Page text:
Illustration in a cartoonish style of a girl lying on her bed crying, with animated drawings surrounding her.
Courtesy of Katelyn Sliwinski.

I have been obsessed with animated films for a long as I can remember. I owned tons of “Finding Nemo” attire as a child: shirts, hats, figurines and more. Nemo was all I thought about. In a simple game of catch, I made my parents decide which Nemo character everyone was going to roleplay as. This obsession never died — I frequently sat in front of the television as an elementary schooler to watch “SpongeBob SquarePants” and tried to perfectly replicate a drawing of the character. I often drew myself as a cartoon in the style of whatever I was obsessed with at the time (memorable phases include “My Life as a Teenage Robot” and “Invader Zim”). To family, friends and myself, art seemed like a natural instinct within me.

This passion for animation did not leave my side, even after the social throes of middle school. I entered high school certain that my destiny was to become an animator. I spent every day after school studying art and watched endless hours of YouTube videos from college art students giving portfolio advice. Yet as the time to apply to colleges drew closer, I found myself stuck at an uncomfortable crossroads: If I wanted schools to accept me, it seemed like I had to confine myself to academia’s standards of art — and that took that spark, that magic, out of drawing. I felt a pit in my stomach every time someone brought up college.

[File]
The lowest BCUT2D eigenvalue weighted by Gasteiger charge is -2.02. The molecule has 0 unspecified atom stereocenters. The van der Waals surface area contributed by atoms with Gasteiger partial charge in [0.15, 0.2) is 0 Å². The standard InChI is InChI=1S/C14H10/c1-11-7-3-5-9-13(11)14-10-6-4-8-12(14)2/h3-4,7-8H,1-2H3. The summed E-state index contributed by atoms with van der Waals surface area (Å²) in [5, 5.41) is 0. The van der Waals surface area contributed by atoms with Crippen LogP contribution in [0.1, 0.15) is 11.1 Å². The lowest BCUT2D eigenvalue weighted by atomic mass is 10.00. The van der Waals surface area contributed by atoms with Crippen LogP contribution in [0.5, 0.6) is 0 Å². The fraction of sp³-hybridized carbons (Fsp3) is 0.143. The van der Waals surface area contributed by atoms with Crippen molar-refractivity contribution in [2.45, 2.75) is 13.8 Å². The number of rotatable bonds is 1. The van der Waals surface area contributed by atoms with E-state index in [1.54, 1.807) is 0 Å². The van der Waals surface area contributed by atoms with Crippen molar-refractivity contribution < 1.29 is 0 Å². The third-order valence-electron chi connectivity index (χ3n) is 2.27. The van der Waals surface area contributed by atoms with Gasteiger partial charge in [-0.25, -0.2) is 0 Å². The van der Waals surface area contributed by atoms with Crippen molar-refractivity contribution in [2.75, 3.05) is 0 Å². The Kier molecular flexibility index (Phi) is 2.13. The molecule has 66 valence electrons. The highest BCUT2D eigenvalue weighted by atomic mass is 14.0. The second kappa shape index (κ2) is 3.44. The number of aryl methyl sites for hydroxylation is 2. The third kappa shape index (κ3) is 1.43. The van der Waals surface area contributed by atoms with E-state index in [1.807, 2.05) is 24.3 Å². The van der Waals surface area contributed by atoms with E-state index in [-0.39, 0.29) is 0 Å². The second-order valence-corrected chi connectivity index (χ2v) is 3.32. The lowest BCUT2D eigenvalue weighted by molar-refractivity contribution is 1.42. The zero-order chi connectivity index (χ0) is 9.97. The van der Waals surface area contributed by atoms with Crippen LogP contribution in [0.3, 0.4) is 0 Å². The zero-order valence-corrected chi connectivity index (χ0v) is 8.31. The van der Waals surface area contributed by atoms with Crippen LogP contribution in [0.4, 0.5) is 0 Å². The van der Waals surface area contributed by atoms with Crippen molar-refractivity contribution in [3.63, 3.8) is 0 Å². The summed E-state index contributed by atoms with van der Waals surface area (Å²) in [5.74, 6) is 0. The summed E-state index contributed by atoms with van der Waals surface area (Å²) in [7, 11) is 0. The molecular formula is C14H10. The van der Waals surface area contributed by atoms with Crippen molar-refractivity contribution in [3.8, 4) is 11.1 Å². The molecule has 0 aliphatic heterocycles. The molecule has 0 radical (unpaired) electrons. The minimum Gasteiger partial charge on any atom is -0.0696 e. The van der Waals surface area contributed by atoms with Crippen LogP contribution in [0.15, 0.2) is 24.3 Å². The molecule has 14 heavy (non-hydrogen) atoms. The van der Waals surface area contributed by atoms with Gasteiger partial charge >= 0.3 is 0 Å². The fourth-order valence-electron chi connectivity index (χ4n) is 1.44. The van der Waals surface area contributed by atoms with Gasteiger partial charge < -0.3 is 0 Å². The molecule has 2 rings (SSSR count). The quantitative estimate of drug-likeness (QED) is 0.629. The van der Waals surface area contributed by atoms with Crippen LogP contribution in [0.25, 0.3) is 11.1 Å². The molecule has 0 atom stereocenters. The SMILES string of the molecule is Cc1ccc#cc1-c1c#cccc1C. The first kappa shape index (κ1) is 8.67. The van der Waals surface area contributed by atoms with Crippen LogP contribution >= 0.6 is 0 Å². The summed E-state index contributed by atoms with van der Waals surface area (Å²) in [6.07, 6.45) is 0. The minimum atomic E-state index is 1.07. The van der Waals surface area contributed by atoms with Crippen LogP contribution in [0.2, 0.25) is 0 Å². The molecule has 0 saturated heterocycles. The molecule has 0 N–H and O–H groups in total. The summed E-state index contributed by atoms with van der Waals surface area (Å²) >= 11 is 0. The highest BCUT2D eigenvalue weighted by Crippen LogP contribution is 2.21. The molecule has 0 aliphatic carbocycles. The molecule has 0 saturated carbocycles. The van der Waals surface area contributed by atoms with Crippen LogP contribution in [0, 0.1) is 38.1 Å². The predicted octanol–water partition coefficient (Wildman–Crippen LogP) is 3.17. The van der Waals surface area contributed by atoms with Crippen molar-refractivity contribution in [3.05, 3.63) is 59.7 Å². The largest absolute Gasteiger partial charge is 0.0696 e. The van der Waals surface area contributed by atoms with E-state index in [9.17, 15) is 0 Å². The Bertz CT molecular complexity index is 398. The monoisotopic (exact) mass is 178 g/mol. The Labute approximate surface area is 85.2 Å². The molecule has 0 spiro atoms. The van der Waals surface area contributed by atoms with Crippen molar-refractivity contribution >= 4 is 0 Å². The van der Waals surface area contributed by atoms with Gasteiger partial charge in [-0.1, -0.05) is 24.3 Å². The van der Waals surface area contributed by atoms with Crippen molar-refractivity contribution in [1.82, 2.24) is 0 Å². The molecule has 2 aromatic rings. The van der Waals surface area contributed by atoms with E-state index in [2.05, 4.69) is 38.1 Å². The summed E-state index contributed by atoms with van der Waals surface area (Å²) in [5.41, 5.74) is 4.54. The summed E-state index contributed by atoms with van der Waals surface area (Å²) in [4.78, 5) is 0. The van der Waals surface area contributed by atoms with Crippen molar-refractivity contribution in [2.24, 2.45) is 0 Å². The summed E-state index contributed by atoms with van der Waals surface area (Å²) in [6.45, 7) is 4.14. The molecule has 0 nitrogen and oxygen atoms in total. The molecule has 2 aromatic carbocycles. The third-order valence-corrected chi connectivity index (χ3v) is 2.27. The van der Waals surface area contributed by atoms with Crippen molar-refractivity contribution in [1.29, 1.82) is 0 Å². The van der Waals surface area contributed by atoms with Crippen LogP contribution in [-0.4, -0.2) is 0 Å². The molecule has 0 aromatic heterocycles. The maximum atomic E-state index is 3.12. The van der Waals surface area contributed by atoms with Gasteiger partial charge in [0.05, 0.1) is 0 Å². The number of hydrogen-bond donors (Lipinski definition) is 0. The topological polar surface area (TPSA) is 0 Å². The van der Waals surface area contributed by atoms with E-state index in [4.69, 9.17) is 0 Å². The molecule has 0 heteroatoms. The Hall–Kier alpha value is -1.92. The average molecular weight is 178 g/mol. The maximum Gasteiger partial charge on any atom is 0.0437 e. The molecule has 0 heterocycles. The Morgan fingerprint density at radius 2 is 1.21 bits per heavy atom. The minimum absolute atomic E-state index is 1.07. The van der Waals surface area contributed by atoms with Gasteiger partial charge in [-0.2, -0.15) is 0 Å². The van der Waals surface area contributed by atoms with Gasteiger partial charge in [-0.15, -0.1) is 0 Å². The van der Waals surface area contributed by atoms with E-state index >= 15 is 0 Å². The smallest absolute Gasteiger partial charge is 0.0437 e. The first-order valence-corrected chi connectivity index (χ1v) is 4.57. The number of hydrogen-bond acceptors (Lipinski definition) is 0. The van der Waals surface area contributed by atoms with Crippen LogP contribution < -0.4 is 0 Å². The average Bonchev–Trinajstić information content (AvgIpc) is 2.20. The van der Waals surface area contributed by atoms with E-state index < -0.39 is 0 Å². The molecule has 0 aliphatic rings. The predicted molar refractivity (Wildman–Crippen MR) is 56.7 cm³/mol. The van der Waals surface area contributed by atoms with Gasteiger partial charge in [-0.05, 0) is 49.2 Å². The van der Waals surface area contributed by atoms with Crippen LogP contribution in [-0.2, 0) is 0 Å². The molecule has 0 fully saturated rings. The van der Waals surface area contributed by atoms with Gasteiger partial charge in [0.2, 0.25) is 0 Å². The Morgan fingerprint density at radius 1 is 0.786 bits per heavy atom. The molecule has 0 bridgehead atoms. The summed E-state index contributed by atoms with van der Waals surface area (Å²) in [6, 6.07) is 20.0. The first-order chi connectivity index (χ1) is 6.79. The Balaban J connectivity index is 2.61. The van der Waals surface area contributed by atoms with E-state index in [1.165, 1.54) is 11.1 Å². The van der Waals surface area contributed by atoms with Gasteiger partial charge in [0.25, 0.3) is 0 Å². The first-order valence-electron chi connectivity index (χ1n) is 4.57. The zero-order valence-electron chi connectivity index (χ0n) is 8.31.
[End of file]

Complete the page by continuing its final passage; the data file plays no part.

In a quest to improve my technical drawing skills, I signed up for some additional classes to help me learn fast and get used to artistic criticism from others. One day I attended a charcoal drawing class where the instructor advised me to change my entire piece after I finished sketching it. My stomach dropped; I allowed myself to realize that I hated this. I hated being told what to do with my work. I hated that my work was not my own. I wanted to go home and draw silly cartoons with no rules. Shortly thereafter, I had a panic attack in the studio bathroom, leading me to question and eventually end my career path in the arts.

Last year, Pixar released “Turning Red,” a film centering adorkable 13-year-old Mei Lee (Rosalie Chiang, “American Born Chinese”) and her struggles with adolescence. As a resident animation geek, I was excited for this film in an artistic-appreciation sense (as well as for its strides in representation). I had no idea how deep it would cut. Mei reminded me of myself at 13 — fandom-adjacent, obsessive, curious and over-achieving. I found my heart struck by how real she felt. Early in the film, she develops a crush on a gas station clerk and finds herself daydreaming about him after she goes home. The scene is somewhat mundane, but tears began to flow from my eyes when Mei took out her notebook and began to draw her crush. Of course she’s also an artist, I sobbed to myself. It made so much sense; at that moment, all I wanted was to transport myself into the film and talk to Mei, draw with her. I wanted to uplift her —both her character and her silly romantic drawings. 

I cried throughout the rest of the film — at the colors of the trees, the passion I could feel behind all of that high-end production. Real, inspired people made this. I felt the life that someone had breathed into these landscapes, the heart imbued in each character. Again and again, I sobbed over the littlest details. After the film ended, I spent hours looking at the crew’s concept artwork and cried some more.